I Love You, Miss Huddleston : And Other Inappropriate Longings of My Indiana Childhood
With his ear for the small town and his knack for finding the needle of humor in life's haystack, Philip Gulley might well be Indiana's answer to Missouri's Mark Twain. In I Love You, Miss Huddleston we are transported to 1970's Danville, Indiana, the everyone-knows-your-business town where Gulley still lives today, to witness the uproarious story of Gulley's young life, including his infatuation with his comely sixth-grade teacher, his dalliance with sin--eating meat on Friday and inappropriate activities with a mannequin named Ginger--and his checkered start with organized religion.
Sister Mary John had shown us a flannelgraph of the apostles receiving the Holy Spirit on the day of Pentecost. They looked quite happy, except that their hair was on fire. . . . I was suspicious of a religion whose highpoint was the igniting of one's head, and my enthusiasm for church, which had never been great, began to fade.
Even as Kennedy was facing down Khrushchev, Danny Millardo and his band of youthful thugs conducted a reign of terror still unmatched in the annals of Indiana history. With Gulley's sharp wit and keen observation, I Love You, Miss Huddleston captures these dramas and more, revisiting a childhood of unrelieved and happy chaos.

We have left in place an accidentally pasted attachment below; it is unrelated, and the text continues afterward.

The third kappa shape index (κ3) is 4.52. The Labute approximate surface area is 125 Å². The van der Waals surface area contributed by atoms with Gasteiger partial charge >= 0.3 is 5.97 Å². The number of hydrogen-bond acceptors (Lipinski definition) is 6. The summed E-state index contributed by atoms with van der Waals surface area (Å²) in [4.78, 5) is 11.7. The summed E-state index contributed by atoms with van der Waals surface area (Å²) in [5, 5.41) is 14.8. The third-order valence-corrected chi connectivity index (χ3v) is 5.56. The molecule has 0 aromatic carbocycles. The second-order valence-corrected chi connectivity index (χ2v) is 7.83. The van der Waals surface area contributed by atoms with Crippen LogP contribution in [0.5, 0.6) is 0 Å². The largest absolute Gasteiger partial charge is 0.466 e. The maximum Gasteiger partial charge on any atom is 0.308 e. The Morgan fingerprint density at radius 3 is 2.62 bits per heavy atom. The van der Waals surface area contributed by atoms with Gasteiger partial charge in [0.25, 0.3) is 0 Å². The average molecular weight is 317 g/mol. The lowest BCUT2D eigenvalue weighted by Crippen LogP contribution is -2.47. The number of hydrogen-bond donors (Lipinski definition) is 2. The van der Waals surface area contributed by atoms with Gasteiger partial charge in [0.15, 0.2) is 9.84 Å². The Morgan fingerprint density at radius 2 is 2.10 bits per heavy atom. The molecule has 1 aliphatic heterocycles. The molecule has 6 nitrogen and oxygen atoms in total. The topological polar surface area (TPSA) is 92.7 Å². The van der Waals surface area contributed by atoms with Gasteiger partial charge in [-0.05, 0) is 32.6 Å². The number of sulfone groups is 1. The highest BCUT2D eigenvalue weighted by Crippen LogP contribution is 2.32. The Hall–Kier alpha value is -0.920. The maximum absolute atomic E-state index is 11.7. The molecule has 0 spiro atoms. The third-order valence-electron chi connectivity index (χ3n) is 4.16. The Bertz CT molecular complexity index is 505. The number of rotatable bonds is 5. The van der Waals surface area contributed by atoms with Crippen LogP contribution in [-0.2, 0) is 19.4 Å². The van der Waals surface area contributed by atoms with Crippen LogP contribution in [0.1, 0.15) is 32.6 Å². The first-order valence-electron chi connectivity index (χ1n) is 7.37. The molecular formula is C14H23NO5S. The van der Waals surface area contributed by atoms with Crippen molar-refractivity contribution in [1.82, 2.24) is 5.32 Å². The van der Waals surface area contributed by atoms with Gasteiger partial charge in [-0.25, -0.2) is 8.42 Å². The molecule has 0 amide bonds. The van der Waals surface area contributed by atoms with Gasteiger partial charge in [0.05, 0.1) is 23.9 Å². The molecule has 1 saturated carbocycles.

From beginning to end, Gulley recalls the hilarity (and heightened dangers) of those wonder years and the easy charm of midwestern life.
Some kids were evidently not unhappy growing up, but they can still get pretty good childhood memoirs, especially if they are honest about exaggerating. Quaker pastor-author Gulley (the Harmony series) writes a low-key Hoosier who's who in this memoir set in Danville, Ind., where youthful acting out takes the form of hurling tomatoes and detonating cans of bug spray. Danville includes Quaker widows aplenty, pals named Peanut and Suds, an arthritic and deaf police dog and a mousery that provisions Indiana's homegrown pharmaceutical manufacturer, Eli Lilly. Gulley has no shortage of material, and the teenage years naturally bring an attack of hormones that prompts pathetic, doomed crushes. We even manage to learn a few facts about the humorist, such as that Gulley grew up Catholic. His chief object of fun is his youthful self, which takes the edge off his views of other characters from his youth, many of whom are relatives. Humor beats nostalgia and drama; this stuff is a laugh-out-loud tweaking of a not terribly misspent youth. (Apr.)
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April 13, 2009
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